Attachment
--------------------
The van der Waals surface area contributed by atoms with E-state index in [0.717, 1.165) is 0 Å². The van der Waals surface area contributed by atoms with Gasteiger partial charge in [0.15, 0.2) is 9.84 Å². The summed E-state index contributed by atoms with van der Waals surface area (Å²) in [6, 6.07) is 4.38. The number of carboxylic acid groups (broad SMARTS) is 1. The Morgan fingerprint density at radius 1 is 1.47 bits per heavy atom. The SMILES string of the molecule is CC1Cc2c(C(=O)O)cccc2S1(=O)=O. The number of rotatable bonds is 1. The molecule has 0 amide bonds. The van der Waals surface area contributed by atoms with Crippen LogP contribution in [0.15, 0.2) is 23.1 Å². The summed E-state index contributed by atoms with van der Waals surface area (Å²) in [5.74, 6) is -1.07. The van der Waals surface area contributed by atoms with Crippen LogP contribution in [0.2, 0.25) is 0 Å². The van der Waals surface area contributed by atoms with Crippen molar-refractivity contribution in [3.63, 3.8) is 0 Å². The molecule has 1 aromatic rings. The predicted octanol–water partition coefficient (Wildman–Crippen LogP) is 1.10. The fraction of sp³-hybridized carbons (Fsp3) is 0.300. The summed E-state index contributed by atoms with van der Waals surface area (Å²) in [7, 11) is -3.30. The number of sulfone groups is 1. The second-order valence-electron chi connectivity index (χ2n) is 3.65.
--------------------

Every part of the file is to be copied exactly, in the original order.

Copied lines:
The van der Waals surface area contributed by atoms with E-state index in [0.717, 1.165) is 0 Å². The van der Waals surface area contributed by atoms with Gasteiger partial charge in [0.15, 0.2) is 9.84 Å². The summed E-state index contributed by atoms with van der Waals surface area (Å²) in [6, 6.07) is 4.38. The number of carboxylic acid groups (broad SMARTS) is 1. The Morgan fingerprint density at radius 1 is 1.47 bits per heavy atom. The SMILES string of the molecule is CC1Cc2c(C(=O)O)cccc2S1(=O)=O. The number of rotatable bonds is 1. The molecule has 0 amide bonds. The van der Waals surface area contributed by atoms with Crippen LogP contribution in [0.15, 0.2) is 23.1 Å². The summed E-state index contributed by atoms with van der Waals surface area (Å²) in [5.74, 6) is -1.07. The van der Waals surface area contributed by atoms with Crippen LogP contribution in [0.2, 0.25) is 0 Å². The van der Waals surface area contributed by atoms with Crippen molar-refractivity contribution in [3.63, 3.8) is 0 Å². The molecule has 1 aromatic rings. The predicted octanol–water partition coefficient (Wildman–Crippen LogP) is 1.10. The fraction of sp³-hybridized carbons (Fsp3) is 0.300. The summed E-state index contributed by atoms with van der Waals surface area (Å²) in [7, 11) is -3.30. The number of sulfone groups is 1. The second-order valence-electron chi connectivity index (χ2n) is 3.65.